The ejector has an opened state and a closed state. In the opened state (FIGS. 1 and 2), the space between each small joining section 60 and its respective upstream outer cowling, provides an inwardly-angled passage 72 that extends from an exterior cowl location to intersect with a divergent flow region of the internal nozzle exhaust path. The preferred passage 72 should be aerodynamically design to actually guide ambient air 30 into the path of the engine exhaust 24, as opposed to merely allowing ambient air to enter the exhaust path unguided. In the ejector closed state, (FIGS. 4 and 5), the aft flap and small joining section 60 are translated forward to meet the upstream outer cowling structure, thus closing the nozzle 10 to ambient air 30 input. The small joining section 60 is shaped such that a close fit occurs between it and the adjacent upstream cowl structure, effectively sealing the engine exhaust from the ambient flow.

When the ejectors are open, the static pressure downstream of the mixing devices is less than the static pressure outside the nozzle 10. This creates a natural tendency for ambient air 30 to be drawn through the ejector passage 72 into the internal nozzle exhaust path. To control entrainment, the mixing devices (discussed below) are rotated, creating a larger or smaller ambient mixing area, depending on the desired effect. The precise dimensions of the ejectors 26, 28 will depend in part on the space available and the amount of maximum ambient airflow required, as well as other factors known to those skilled in the art.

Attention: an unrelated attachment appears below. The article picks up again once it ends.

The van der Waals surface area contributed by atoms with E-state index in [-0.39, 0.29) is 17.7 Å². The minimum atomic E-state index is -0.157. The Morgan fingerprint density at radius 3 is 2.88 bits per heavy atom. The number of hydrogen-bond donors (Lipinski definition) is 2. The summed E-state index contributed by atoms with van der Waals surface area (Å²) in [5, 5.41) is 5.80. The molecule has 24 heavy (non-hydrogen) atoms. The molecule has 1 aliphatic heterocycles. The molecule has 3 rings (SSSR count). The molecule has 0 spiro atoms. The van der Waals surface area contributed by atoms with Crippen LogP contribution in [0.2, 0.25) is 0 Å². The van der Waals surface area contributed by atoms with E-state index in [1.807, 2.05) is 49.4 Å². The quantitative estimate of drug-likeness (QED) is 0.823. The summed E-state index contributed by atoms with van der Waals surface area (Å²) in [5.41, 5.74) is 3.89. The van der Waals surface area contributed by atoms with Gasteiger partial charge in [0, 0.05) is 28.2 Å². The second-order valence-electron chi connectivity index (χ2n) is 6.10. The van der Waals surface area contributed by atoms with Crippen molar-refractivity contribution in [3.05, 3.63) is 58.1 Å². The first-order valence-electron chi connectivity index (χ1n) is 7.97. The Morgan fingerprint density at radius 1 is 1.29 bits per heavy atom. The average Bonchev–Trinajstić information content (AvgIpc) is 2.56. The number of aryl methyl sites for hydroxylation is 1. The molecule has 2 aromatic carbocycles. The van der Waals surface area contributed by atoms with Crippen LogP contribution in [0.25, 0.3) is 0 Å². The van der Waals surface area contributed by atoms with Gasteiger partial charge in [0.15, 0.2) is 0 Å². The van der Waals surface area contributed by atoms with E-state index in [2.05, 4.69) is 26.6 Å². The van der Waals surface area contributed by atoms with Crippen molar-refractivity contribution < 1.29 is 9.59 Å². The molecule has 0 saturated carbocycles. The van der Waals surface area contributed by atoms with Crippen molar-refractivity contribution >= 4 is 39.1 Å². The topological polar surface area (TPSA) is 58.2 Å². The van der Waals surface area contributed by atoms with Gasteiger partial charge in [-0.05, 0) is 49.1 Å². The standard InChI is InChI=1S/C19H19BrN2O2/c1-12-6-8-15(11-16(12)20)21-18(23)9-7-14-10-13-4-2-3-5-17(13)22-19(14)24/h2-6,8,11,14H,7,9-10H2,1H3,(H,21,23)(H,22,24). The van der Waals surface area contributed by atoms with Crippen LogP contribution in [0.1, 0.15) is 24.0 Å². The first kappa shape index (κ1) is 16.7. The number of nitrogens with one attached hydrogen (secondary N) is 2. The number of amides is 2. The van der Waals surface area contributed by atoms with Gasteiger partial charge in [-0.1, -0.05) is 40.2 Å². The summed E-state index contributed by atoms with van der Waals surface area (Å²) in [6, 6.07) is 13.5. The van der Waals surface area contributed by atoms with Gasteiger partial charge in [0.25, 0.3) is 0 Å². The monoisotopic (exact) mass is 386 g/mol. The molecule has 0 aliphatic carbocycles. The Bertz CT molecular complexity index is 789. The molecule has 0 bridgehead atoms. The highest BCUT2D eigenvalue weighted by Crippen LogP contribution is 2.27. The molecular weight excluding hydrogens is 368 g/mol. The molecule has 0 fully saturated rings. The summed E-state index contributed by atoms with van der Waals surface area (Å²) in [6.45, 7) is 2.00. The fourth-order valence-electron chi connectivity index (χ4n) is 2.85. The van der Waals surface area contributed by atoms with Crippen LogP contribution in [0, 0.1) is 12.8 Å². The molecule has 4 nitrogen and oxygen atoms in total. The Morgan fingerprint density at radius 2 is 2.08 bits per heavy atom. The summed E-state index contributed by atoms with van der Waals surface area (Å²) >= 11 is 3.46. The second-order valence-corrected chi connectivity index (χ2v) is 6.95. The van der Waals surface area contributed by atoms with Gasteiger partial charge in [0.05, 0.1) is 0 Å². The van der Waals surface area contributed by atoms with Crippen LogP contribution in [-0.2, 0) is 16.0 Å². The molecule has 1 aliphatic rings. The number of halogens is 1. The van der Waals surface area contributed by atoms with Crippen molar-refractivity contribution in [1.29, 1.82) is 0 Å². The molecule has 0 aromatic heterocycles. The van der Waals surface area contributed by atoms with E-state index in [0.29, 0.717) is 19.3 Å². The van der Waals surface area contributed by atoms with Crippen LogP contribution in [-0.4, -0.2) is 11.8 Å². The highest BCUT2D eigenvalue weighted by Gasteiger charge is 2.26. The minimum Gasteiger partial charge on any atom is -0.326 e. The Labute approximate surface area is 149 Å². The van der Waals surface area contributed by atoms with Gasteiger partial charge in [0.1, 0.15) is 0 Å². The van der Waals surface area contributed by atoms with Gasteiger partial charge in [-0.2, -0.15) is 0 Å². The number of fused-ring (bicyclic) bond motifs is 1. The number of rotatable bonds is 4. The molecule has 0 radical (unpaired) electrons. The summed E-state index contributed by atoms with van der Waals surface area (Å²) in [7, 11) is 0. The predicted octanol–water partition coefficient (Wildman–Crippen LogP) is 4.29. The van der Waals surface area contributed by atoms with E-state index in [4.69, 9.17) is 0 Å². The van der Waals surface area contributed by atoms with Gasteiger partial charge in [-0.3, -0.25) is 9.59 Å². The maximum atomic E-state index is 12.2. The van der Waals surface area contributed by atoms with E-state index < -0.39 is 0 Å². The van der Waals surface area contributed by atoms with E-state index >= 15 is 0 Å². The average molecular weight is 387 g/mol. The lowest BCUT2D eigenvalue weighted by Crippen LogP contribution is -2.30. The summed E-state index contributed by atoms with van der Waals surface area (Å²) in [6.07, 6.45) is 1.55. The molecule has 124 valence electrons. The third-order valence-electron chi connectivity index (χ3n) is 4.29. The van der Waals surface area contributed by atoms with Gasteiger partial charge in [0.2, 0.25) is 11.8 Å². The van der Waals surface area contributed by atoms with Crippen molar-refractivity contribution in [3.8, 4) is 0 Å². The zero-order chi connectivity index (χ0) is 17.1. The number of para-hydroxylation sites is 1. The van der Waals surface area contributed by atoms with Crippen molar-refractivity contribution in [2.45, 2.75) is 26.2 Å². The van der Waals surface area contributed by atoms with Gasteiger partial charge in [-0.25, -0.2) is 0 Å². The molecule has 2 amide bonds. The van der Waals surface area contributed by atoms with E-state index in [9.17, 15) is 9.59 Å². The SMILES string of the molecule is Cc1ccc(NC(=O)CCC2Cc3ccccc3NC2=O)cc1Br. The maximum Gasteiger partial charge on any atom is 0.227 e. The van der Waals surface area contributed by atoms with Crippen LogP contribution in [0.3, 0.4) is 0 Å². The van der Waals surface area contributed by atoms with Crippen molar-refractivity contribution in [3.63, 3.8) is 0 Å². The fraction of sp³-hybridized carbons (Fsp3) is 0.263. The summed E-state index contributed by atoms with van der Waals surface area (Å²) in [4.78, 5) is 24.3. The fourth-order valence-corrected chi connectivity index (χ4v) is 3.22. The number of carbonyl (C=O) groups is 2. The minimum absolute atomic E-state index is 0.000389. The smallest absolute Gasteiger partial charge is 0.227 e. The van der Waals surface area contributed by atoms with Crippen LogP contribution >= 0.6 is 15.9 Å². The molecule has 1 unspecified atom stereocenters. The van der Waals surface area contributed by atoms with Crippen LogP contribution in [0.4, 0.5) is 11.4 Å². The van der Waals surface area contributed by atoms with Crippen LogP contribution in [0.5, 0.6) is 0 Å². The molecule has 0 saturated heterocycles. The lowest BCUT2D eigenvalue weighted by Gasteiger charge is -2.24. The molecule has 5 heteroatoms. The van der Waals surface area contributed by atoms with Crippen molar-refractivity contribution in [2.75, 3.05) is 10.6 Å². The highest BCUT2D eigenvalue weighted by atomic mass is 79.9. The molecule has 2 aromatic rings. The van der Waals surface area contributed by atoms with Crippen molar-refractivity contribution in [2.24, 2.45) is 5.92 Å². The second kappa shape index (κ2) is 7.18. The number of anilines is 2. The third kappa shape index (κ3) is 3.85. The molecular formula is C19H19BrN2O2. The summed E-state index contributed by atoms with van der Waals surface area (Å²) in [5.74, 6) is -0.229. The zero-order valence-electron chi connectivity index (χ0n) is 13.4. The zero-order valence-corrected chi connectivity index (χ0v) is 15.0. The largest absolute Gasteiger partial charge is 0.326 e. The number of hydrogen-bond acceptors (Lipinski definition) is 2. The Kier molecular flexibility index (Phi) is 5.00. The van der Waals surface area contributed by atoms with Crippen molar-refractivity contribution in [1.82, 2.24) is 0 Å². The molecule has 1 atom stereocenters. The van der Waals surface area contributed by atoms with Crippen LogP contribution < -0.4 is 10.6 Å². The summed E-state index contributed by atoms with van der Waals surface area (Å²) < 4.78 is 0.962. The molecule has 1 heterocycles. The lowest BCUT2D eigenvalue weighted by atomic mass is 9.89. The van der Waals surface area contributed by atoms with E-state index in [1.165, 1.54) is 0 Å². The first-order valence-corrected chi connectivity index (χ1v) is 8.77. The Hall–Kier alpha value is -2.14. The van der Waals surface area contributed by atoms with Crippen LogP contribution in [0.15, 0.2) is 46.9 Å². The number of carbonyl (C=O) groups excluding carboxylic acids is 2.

The plug assembly 18 is reconfigurable by means of the separable upper and lower diverters 20, 22 and the actuation assembly. Referring specifically to FIG. 3, the diverters 20, 22 each include an inner surface 74, an outer surface 76, a forward end 78, and an aft end 80. The forward ends 78 are forwardly tapered to form aerodynamic leading edges. Shown in FIG. 1, the diverters 20, 22 span normally between the nozzle sidewalls 16, with their forward ends 78 being located upstream of the ejector inlet passages 72 and their aft ends 80 being located downstream of the ejector inlet passages 72.